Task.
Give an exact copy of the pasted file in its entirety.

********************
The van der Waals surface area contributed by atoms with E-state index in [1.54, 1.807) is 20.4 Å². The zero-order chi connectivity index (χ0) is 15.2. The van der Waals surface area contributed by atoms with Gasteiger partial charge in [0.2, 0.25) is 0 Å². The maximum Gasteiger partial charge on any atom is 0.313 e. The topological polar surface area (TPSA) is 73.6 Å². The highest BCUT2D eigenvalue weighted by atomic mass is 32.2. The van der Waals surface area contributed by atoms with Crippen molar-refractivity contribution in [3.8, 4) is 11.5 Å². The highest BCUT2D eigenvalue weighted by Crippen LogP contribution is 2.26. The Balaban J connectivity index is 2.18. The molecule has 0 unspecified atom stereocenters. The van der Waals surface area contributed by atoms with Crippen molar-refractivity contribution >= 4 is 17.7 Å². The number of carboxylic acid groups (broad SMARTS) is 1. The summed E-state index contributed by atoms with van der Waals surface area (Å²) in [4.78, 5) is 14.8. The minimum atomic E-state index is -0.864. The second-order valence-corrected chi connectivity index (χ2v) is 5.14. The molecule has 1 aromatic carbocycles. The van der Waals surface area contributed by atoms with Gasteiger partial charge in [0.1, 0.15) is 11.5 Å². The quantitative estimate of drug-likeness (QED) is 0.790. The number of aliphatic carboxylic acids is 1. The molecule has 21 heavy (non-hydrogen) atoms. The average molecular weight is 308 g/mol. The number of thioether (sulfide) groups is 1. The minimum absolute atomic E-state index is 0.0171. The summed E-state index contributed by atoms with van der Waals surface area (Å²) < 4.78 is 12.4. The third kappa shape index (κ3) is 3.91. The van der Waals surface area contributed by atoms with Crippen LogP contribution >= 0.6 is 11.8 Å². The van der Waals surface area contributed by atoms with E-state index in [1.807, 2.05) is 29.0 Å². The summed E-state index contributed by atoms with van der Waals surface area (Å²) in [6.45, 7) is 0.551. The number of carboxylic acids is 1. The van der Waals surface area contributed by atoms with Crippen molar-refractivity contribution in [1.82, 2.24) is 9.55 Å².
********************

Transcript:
The van der Waals surface area contributed by atoms with E-state index in [1.54, 1.807) is 20.4 Å². The zero-order chi connectivity index (χ0) is 15.2. The van der Waals surface area contributed by atoms with Gasteiger partial charge in [0.2, 0.25) is 0 Å². The maximum Gasteiger partial charge on any atom is 0.313 e. The topological polar surface area (TPSA) is 73.6 Å². The highest BCUT2D eigenvalue weighted by atomic mass is 32.2. The van der Waals surface area contributed by atoms with Crippen molar-refractivity contribution in [3.8, 4) is 11.5 Å². The highest BCUT2D eigenvalue weighted by Crippen LogP contribution is 2.26. The Balaban J connectivity index is 2.18. The molecule has 0 unspecified atom stereocenters. The van der Waals surface area contributed by atoms with Crippen molar-refractivity contribution >= 4 is 17.7 Å². The number of carboxylic acid groups (broad SMARTS) is 1. The summed E-state index contributed by atoms with van der Waals surface area (Å²) in [4.78, 5) is 14.8. The minimum atomic E-state index is -0.864. The second-order valence-corrected chi connectivity index (χ2v) is 5.14. The molecule has 1 aromatic carbocycles. The van der Waals surface area contributed by atoms with Gasteiger partial charge in [0.1, 0.15) is 11.5 Å². The quantitative estimate of drug-likeness (QED) is 0.790. The number of aliphatic carboxylic acids is 1. The molecule has 21 heavy (non-hydrogen) atoms. The average molecular weight is 308 g/mol. The number of thioether (sulfide) groups is 1. The minimum absolute atomic E-state index is 0.0171. The summed E-state index contributed by atoms with van der Waals surface area (Å²) < 4.78 is 12.4. The third kappa shape index (κ3) is 3.91. The van der Waals surface area contributed by atoms with Crippen LogP contribution >= 0.6 is 11.8 Å². The van der Waals surface area contributed by atoms with E-state index in [1.807, 2.05) is 29.0 Å². The summed E-state index contributed by atoms with van der Waals surface area (Å²) in [6.45, 7) is 0.551. The number of carboxylic acids is 1. The van der Waals surface area contributed by atoms with Crippen molar-refractivity contribution in [1.82, 2.24) is 9.55 Å².